Almost exactly twenty-five years ago a weatherman on good old BBC TV announced that rumours of a hurricane in the south of England were greatly exaggerated.
Next morning the country awoke to news reports of fallen trees, blocked roads, crushed cars, buildings in ruins, roofs blown off houses... you get the picture.
The high winds continued all day. In the afternoon in my own little part of the country, which isn’t even the south, a huge tree nearly four hundred years old blew down and crushed a building at the local secondary school (you’d call it high school, but that means something different over here), and some kids had vacated the place only a few minutes earlier; I went through a tense few minutes between hearing the news and seeing my own eleven-year-old daughter walk up the path to our front door.
Then far fewer years ago, 2007 I think, we got the floods. Rivers overflowed; the middle of the country was under water for a week; at least two small towns were devastated and are still recovering; a good friend watched her car slide off the edge of a collapsing road and sink to the bottom of a lake.
Those two occasions are probably the only ones in my lifetime that the UK will come close to what New Jersey and New York went through on Monday night. While I don’t pretend to feel what you’re feeling, or even to appreciate a fraction of it, I can sympathize, and to a small degree empathize as well.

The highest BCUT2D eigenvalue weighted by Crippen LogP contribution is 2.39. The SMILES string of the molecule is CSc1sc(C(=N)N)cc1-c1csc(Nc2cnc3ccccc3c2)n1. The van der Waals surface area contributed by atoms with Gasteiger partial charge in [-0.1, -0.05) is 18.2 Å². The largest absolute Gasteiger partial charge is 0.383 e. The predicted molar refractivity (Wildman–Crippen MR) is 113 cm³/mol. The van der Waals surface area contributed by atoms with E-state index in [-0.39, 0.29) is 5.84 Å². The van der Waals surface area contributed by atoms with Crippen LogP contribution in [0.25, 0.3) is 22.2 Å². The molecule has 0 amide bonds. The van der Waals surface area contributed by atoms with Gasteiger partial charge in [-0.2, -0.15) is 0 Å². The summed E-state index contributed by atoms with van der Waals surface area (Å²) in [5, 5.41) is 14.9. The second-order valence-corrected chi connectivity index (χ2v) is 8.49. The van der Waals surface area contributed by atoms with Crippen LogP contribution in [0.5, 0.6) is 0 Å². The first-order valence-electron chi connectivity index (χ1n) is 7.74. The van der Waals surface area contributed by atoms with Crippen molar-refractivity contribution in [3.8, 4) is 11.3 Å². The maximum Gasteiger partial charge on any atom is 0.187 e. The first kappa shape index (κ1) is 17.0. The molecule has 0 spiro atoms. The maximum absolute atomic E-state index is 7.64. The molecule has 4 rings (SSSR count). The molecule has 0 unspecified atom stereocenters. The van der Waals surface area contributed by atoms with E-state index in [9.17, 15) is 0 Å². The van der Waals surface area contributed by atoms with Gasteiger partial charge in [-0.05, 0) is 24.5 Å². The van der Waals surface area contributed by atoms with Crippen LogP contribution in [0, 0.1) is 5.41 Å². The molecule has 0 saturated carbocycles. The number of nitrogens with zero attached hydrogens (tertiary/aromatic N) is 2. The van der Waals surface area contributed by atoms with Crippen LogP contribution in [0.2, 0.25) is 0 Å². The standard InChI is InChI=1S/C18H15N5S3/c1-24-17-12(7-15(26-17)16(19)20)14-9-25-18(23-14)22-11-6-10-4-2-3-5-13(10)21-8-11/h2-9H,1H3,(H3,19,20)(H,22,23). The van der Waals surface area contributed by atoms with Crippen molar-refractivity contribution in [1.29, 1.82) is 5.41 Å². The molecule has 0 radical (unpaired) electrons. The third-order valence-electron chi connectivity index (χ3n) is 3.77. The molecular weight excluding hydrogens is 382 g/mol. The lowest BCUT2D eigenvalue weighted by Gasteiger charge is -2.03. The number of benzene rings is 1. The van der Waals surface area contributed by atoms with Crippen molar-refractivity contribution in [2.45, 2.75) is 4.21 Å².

Here I am, four thousand miles away, in the safety of my fairly robust single-storey office with its rain-spotted windows through which the only visible weather is a lot of low cloud and a few tumbling leaves. So while I don’t think I shall rest entirely easy until I know my friends over there in the thick of it, and my cousin in the blizzards assailing Maryland and Virginia, are safe and well, I can take a pace back and be a little philosophical.
The thoughts running around my head range from maybe now the global warming sceptics will be a little less scathing about the power of nature to kick back when she’s abused, through to if it was me in that situation, what, aside from family and friends, would I be moving to a safe height to ensure its survival?
In fact, this morning as I mused over what to post about today, this last idea came out on top.
But you know what? What Marilyn said on Saturday was bang on the money. Somehow I can’t make light of it, take a less serious view. Because scary is what it is. Especially if global warming (about which I am definitely not sceptical) means this is the shape of things to come.
So I think I’ll leave it there, and go back to sending positive thoughts and energy winging their way across the Atlantic.
Hang in there, guys.